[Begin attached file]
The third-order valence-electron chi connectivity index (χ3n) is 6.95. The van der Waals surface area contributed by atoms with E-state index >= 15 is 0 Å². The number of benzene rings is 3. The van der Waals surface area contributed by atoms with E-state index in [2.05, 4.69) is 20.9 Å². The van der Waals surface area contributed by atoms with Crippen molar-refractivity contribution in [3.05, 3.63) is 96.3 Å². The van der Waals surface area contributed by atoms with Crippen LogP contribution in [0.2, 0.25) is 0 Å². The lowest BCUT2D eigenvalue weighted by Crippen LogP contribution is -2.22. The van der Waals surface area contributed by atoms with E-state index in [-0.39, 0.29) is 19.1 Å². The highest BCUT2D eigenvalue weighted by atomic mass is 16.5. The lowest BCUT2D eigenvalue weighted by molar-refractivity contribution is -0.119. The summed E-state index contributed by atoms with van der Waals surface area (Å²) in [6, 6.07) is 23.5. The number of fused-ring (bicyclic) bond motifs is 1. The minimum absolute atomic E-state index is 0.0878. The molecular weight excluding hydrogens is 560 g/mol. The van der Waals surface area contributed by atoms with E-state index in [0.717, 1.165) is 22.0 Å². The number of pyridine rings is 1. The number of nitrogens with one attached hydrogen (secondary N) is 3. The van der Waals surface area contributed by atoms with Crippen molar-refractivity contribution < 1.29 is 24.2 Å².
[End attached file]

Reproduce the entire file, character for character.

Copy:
The third-order valence-electron chi connectivity index (χ3n) is 6.95. The van der Waals surface area contributed by atoms with E-state index >= 15 is 0 Å². The number of benzene rings is 3. The van der Waals surface area contributed by atoms with E-state index in [2.05, 4.69) is 20.9 Å². The van der Waals surface area contributed by atoms with Crippen molar-refractivity contribution in [3.05, 3.63) is 96.3 Å². The van der Waals surface area contributed by atoms with Crippen LogP contribution in [0.2, 0.25) is 0 Å². The lowest BCUT2D eigenvalue weighted by Crippen LogP contribution is -2.22. The van der Waals surface area contributed by atoms with E-state index in [-0.39, 0.29) is 19.1 Å². The highest BCUT2D eigenvalue weighted by atomic mass is 16.5. The lowest BCUT2D eigenvalue weighted by molar-refractivity contribution is -0.119. The summed E-state index contributed by atoms with van der Waals surface area (Å²) in [6, 6.07) is 23.5. The number of fused-ring (bicyclic) bond motifs is 1. The minimum absolute atomic E-state index is 0.0878. The molecular weight excluding hydrogens is 560 g/mol. The van der Waals surface area contributed by atoms with E-state index in [0.717, 1.165) is 22.0 Å². The number of pyridine rings is 1. The number of nitrogens with one attached hydrogen (secondary N) is 3. The van der Waals surface area contributed by atoms with Crippen molar-refractivity contribution < 1.29 is 24.2 Å².